AshleyRose Sullivan

Tall Man and his wife lived at the base of the volcano. The volcano’s name was Aiiw. Aiiw had long been sleeping.

Tall Man was a fisherman at one time and after that he had been a chief but now he was neither.

Now his legs are perpetually crumpled beneath him and he spends the days sitting in his wife’s garden.

Tall Man’s wife says, “Tall Man, let your sons take you down to the water. You can fish from the pier.”

“A pier isn’t a boat,” Tall Man says to his foolish wife.

Tall Man’s wife says, “Let your daughters bring their children.”

“Children aren’t the sea.”

He puts his back to Aiiw and stares beyond his wife’s garden, beyond the village, beyond the sea. He breathes but he does not live. At night, Tall Man’s wife takes him inside and feeds him from her garden and puts him to bed. And then he lies under his blanket and stares at the rafters of the house he built when he was young.

Tall Man was young once. More than once.

In the daylight, Tall Man’s wife puts a knife in his hand and gives him a piece of driftwood and says, “Carve.”

He says, “Carve what?”

“Whatever is inside you, Tall Man.”

Tall Man lets the knife and the wood lay still in his useless lap. He ignores the objects. He pretends he cannot feel their weight. Pretends he cannot see them. He tries to stare beyond the garden.

He tries to stare at the rafters.

The man grows angry. His routine has been interrupted.

Tall Man’s wife works in the garden. She has taken to staring now but she directs her attention, instead, at Aiiw.

Tall Man’s wife feels Aiiw tremble under her hands. Under the cabbage.

Under the dirt.

“Are you waking, Aiiw?” Tall Man’s wife asks.

Aiiw trembles and then is quiet.

Tall Man’s wife looks to Tall Man who pretends to stare beyond the garden.

She leaves the garden, leaves the house, leaves the village. She walks onto the trail that winds around Aiiw.

Tall Man’s wife climbs and climbs. She winds around Aiiw, circling its heart as she ascends the mountain.

Occasionally she pauses to stare. At the garden, at the village, at the sea.

When Tall Man’s wife reaches the peak of the mountain she stops. She stares for a while at the sky. There is no more up. She turns away from the garden, the village, the sea, and looks down into the beating heart of Aiiw.

Aiiw trembles.

“Are you waking, Aiiw?” she asks.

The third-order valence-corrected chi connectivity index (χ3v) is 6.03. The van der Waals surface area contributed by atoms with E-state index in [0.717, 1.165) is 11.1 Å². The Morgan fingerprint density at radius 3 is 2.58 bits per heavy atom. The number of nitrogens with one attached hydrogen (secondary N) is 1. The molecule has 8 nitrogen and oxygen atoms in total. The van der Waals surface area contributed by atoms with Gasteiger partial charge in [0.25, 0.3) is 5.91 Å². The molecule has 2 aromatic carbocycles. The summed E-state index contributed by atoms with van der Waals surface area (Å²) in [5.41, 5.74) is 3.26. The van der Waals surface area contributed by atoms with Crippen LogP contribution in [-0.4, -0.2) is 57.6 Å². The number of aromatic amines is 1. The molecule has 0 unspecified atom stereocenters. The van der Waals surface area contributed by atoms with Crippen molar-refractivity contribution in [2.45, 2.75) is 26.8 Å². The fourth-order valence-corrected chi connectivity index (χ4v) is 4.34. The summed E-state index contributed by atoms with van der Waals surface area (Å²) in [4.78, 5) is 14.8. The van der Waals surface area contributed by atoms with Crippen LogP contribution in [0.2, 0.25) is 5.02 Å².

Aiiw sputters and spouts. Red stars shoot from within and land at the feet of Tall Man’s wife.

She picks up a glowing star.

“Carve what?” she asks.

Aiiw trembles.

She holds the still-warm star to her chest.

When Tall Man’s wife descends the mountain it is dark. The moon shines but Tall Man remains in the garden.

He says to his wife, “What ever became of me?”

Tall Man’s wife slides the star into her pocket.

“You lost yourself,” she says.

She looks at Tall Man’s useless lap. One hand is curled around a knife, the other a carving.

Tall Man holds the carving out to her. The moon illuminates its white surface.

“You carved a fish,” she says.

But, the more she looks, the more Tall Man’s wife realizes that the driftwood piece has not been worked. It naturally resembles a fish. He has done no carving at all. She wonders how she had not noticed the fish shape before.

Tall Man shakes his head, “The sea carved it.”

He hands the knife to his wife. She takes him inside and feeds him from her garden and puts him to bed.

Tall Man, lying in bed, runs a finger over the smooth surface of the fish as he stares at the rafters.

His wife, at the kitchen table, runs a finger over the dimpled surface of the star as she stares beyond the sky.

The volcano trembles and Tall Man’s wife whispers, “Are you waking, Aiiw?”

Aiiw trembles.


AshleyRose Sullivan is the author of Awesome Jones: A Superhero Fairy Tale, available from Seventh Star Press in April. She lives, writes, and paints in Los Angeles with her husband and their many imaginary friends. She can be found at